Substitute teachers needed now more than ever

GLASGOW, Ky. – With school getting ready to start some people wonder if classes will be interrupted by sick teachers.

School may or may not be starting in person sometime soon, but schools must prepare for everything. That includes finding an ample number of substitute teachers for each district.

Obtaining enough substitute teachers is a struggle in a normal year. A global COVID-19 pandemic creates an environment where subs may be needed now more than ever before according to Cortni Crews, the assistant superintendent of Barren County Schools.

“Everything is just a little bit more challenging now, but they are so vital. Our parent volunteers and our substitute teachers are so vital to the success of any school and any district so we can’t thank them enough for the job they do and we encourage anyone interested to please contact us and come out and we could sure use your help,” said Crews.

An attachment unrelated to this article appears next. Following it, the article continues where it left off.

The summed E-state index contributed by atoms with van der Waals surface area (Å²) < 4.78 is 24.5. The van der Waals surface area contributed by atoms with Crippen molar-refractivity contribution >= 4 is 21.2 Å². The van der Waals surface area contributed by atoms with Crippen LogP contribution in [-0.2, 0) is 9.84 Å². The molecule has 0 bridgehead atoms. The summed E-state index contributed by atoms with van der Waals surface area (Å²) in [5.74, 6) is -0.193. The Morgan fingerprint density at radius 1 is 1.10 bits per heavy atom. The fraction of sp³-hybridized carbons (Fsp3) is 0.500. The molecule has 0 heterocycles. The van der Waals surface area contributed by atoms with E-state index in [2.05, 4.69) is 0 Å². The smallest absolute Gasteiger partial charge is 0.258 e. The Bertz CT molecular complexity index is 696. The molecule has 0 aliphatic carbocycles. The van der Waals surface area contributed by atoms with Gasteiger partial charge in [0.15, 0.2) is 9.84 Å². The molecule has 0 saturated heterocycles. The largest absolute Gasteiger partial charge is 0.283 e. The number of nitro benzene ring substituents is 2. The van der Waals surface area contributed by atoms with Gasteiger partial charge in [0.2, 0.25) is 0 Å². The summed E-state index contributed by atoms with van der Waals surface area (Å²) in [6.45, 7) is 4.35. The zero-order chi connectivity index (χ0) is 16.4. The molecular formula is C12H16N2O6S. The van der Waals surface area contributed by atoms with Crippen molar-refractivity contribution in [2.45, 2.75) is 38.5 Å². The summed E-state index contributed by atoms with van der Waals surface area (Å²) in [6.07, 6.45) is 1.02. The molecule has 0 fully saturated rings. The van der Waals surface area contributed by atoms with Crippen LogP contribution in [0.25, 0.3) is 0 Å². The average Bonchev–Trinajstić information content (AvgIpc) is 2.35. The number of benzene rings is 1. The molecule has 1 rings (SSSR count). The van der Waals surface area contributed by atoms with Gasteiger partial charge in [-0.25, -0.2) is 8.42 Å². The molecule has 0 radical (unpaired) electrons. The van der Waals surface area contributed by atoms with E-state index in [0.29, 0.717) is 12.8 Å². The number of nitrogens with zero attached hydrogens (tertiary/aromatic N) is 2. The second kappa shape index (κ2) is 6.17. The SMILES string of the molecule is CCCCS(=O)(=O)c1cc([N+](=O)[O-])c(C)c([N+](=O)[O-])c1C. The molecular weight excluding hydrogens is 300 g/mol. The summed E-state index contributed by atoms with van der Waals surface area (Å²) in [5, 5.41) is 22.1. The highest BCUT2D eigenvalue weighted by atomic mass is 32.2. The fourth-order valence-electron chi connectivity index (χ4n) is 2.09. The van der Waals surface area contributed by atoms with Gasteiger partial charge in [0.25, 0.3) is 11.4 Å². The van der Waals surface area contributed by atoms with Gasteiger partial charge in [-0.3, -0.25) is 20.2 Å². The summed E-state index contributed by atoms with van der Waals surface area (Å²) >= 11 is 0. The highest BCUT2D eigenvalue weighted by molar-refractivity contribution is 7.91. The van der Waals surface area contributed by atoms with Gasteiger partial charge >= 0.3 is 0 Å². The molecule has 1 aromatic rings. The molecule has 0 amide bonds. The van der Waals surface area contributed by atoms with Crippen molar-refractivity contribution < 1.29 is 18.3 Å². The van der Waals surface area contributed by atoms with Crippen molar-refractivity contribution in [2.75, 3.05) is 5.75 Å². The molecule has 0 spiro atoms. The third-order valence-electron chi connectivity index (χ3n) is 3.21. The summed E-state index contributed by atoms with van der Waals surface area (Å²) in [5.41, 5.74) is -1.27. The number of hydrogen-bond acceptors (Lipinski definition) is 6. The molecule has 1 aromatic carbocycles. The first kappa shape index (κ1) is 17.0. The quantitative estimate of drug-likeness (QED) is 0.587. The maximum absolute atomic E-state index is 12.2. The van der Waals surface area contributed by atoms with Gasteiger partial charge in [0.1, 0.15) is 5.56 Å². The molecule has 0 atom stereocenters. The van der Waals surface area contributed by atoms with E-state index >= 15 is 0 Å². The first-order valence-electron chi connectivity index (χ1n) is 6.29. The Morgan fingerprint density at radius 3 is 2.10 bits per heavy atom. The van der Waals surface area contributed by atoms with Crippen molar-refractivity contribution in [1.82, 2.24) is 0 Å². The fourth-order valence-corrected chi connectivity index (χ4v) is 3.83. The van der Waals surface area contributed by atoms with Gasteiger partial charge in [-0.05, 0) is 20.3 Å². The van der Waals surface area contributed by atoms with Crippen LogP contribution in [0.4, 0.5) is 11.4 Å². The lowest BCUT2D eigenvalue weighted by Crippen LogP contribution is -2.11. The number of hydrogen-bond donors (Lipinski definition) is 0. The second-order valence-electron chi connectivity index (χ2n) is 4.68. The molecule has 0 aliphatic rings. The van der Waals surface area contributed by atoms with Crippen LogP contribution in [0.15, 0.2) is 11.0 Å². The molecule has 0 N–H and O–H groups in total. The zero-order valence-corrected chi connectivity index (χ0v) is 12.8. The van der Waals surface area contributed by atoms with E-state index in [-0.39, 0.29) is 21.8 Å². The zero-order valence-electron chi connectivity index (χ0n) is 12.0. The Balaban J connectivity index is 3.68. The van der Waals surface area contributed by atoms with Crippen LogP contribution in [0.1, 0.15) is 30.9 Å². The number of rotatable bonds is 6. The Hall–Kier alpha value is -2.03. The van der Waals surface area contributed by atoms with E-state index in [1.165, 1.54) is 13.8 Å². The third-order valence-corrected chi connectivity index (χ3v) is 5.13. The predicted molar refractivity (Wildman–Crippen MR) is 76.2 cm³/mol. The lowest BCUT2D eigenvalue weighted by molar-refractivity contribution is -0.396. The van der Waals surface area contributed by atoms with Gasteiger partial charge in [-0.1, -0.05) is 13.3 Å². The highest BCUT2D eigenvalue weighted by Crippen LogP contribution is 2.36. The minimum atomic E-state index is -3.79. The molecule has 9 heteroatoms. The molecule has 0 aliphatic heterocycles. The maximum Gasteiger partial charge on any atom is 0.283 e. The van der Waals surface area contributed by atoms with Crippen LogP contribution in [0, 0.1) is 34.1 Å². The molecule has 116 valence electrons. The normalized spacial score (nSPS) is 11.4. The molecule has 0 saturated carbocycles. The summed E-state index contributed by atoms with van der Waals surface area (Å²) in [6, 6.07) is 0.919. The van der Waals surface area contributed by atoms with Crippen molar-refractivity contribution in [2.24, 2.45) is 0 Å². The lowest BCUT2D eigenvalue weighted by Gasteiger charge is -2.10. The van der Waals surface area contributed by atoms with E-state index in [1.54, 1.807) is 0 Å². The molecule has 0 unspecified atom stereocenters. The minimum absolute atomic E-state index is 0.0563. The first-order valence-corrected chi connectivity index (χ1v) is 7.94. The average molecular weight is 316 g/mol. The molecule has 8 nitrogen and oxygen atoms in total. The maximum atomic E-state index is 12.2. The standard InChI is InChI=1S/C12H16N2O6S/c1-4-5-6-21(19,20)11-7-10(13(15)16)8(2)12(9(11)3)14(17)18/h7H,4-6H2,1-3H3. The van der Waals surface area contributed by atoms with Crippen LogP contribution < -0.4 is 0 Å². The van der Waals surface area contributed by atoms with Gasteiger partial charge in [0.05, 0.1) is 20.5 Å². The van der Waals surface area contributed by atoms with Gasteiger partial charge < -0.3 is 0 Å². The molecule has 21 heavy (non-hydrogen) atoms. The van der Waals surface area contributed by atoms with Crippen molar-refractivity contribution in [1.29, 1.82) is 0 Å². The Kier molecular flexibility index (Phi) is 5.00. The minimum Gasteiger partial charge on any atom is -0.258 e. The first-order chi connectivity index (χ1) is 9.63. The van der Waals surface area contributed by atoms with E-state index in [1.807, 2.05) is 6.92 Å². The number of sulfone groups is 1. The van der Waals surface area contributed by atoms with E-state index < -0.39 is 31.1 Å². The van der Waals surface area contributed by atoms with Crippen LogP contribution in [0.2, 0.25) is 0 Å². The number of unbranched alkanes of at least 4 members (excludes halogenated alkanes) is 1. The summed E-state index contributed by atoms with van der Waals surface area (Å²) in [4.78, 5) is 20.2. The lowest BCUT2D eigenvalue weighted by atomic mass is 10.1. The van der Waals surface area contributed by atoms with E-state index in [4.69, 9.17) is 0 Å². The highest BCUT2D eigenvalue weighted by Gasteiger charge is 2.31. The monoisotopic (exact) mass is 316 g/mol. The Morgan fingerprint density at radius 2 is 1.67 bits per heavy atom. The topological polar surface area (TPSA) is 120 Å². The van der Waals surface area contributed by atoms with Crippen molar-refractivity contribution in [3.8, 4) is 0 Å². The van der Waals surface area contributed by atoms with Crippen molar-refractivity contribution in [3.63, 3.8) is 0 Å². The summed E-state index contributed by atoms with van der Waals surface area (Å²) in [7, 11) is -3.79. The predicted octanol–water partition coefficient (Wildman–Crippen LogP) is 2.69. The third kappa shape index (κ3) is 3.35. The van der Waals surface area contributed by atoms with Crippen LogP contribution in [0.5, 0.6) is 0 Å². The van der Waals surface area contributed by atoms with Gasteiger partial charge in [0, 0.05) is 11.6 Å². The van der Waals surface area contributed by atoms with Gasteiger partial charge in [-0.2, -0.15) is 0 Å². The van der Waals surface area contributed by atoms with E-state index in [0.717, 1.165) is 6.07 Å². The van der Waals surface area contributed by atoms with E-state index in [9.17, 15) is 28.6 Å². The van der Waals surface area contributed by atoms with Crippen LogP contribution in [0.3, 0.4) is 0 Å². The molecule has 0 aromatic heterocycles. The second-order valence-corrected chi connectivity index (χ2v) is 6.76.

Barren County High School is tackling this issue head-on.

The school already has about 100 substitute teachers lined up for the school year and have devised a plan to limit their exposures to students.

“If we end up going in person and there is a shortage, schools will have to have a plan. For example, they may have a plan where someone gives up their planning period and covers somebody else’s class, of course everybody jumps in. It’s not uncommon for our principals to be watching a class all day long or our school counselors because everybody has got to do what they got to do,” said Crews.

Substitutes will be assigned one to two buildings where they will rotate, according to Leigh Allbright, administrative assistant at Barren County Schools.

“If something happened, you know contact tracing, you’d only have certain, you know, a small amount of people in the building,” said Albright.

“We are hopeful that if we are allowed to go in person that we will have substitutes that will want to go to the schools and then that the schools want them so we are going to try to match up so that we limit the different schools that they are in,” said Crews.

Substitute teachers are now an even more important tool for schools because of the virus.

The Barren County Board of Education is meeting Thursday night to discuss how to proceed with the first days of classes.